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Fracking May Face Severe Water Competition

Shale stressHydraulic fracturing companies working to develop shale gas may encounter intense competition for water, as 38 percent of the world’s shale resources are either under extremely high water stress or facing arid conditions, according to a report by the World Resources Institute.

The report ranks water stress across the 20 countries with the largest shale resources.

The report also evaluates water availability for every shale play in the 11 countries either pursuing or most likely to pursue hydraulic fracturing: Algeria, Argentina, Australia, Canada, China, Mexico, Poland, Saudi Arabia, South Africa, the United Kingdom, and the US. However, since water availability and shale resources vary by country, the potential for hydraulic fracturing is unique in almost every location.

The report offers four recommendations to help governments, companies, and civil societies protect water security while minimizing business risks:

  • Conduct water risk assessments to understand local water availability and reduce business risk.
  • Increase transparency and engage with local regulators, communities, and industry to minimize uncertainty.
  • Ensure adequate water governance to guarantee water security and reduce regulatory and reputational risks.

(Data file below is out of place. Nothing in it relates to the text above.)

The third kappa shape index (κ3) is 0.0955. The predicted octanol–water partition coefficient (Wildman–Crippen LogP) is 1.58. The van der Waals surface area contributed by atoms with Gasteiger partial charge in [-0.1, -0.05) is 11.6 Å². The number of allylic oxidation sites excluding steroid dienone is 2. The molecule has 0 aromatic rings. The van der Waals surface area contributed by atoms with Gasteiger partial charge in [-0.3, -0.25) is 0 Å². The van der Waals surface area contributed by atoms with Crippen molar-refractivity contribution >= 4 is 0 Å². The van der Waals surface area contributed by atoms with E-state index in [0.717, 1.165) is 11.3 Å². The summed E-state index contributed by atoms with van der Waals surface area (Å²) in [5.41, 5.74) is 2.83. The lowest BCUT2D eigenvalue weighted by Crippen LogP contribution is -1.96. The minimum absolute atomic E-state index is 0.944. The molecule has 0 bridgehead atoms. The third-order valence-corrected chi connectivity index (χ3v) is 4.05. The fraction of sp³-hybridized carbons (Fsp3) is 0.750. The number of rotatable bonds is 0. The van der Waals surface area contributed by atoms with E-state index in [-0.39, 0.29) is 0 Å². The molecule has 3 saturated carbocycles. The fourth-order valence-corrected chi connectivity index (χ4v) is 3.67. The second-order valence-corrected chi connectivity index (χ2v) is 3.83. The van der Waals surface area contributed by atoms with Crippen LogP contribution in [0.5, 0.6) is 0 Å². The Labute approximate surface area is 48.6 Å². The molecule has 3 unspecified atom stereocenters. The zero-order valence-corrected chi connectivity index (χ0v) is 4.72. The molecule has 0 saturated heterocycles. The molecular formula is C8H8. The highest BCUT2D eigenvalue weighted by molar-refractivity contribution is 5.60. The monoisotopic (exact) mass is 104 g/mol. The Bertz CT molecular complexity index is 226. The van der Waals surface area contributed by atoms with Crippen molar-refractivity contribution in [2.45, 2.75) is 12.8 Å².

• Minimize freshwater use and engage in corporate water stewardship to reduce impacts on water availability.

Seven indicators were used to evaluate water availability and the associated business risks for shale development: Water stress, water-supply variation among months of the year, drought severity, groundwater depletion rates, largest water user, population density and depth of shale reserve.

Last year, WRI launched the Aqueduct Water Risk Atlas that maps water risks worldwide. The map was made available on Bloomberg earlier this year.

About 52 percent of the world’s projected 9.7 billion people will live in water-stressed regions by 2050, according to researchers at the Massachusetts Institute of Technology.

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